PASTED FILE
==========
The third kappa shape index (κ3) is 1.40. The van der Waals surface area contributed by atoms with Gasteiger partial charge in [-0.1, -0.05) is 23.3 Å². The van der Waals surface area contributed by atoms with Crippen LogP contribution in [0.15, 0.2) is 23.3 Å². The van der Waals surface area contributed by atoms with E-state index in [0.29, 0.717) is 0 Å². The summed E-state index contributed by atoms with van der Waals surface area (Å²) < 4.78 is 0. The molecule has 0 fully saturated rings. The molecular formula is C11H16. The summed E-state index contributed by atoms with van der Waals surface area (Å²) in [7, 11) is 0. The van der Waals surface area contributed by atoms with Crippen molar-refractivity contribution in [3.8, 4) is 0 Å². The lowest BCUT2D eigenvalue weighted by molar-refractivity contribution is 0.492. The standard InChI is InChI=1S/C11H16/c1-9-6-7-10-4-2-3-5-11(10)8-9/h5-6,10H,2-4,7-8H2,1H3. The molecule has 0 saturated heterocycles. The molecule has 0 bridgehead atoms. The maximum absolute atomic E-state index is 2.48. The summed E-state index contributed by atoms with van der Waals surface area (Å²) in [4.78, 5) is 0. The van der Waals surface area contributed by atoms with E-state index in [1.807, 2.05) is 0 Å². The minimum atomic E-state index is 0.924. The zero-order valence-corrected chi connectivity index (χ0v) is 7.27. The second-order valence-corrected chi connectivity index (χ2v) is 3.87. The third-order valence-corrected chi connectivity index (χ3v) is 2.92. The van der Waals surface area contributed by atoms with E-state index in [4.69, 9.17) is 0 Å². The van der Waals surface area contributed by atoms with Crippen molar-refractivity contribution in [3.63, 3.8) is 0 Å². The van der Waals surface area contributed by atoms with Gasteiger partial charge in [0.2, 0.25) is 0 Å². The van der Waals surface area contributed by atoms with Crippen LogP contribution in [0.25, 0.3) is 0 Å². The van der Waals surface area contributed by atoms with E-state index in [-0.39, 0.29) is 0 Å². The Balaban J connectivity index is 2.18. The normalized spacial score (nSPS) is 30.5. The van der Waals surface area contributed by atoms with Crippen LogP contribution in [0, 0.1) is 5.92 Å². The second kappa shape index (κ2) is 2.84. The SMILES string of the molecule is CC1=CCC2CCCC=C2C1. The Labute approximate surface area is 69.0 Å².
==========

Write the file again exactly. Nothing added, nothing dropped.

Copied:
The third kappa shape index (κ3) is 1.40. The van der Waals surface area contributed by atoms with Gasteiger partial charge in [-0.1, -0.05) is 23.3 Å². The van der Waals surface area contributed by atoms with Crippen LogP contribution in [0.15, 0.2) is 23.3 Å². The van der Waals surface area contributed by atoms with E-state index in [0.29, 0.717) is 0 Å². The summed E-state index contributed by atoms with van der Waals surface area (Å²) < 4.78 is 0. The molecule has 0 fully saturated rings. The molecular formula is C11H16. The summed E-state index contributed by atoms with van der Waals surface area (Å²) in [7, 11) is 0. The van der Waals surface area contributed by atoms with Crippen molar-refractivity contribution in [3.8, 4) is 0 Å². The lowest BCUT2D eigenvalue weighted by molar-refractivity contribution is 0.492. The standard InChI is InChI=1S/C11H16/c1-9-6-7-10-4-2-3-5-11(10)8-9/h5-6,10H,2-4,7-8H2,1H3. The molecule has 0 saturated heterocycles. The molecule has 0 bridgehead atoms. The maximum absolute atomic E-state index is 2.48. The summed E-state index contributed by atoms with van der Waals surface area (Å²) in [4.78, 5) is 0. The van der Waals surface area contributed by atoms with E-state index in [1.807, 2.05) is 0 Å². The minimum atomic E-state index is 0.924. The zero-order valence-corrected chi connectivity index (χ0v) is 7.27. The second-order valence-corrected chi connectivity index (χ2v) is 3.87. The third-order valence-corrected chi connectivity index (χ3v) is 2.92. The van der Waals surface area contributed by atoms with E-state index in [4.69, 9.17) is 0 Å². The van der Waals surface area contributed by atoms with Crippen molar-refractivity contribution in [3.63, 3.8) is 0 Å². The van der Waals surface area contributed by atoms with Gasteiger partial charge in [0.2, 0.25) is 0 Å². The van der Waals surface area contributed by atoms with Crippen LogP contribution in [0.25, 0.3) is 0 Å². The van der Waals surface area contributed by atoms with E-state index in [-0.39, 0.29) is 0 Å². The Balaban J connectivity index is 2.18. The normalized spacial score (nSPS) is 30.5. The van der Waals surface area contributed by atoms with Crippen LogP contribution in [0, 0.1) is 5.92 Å². The second kappa shape index (κ2) is 2.84. The SMILES string of the molecule is CC1=CCC2CCCC=C2C1. The Labute approximate surface area is 69.0 Å².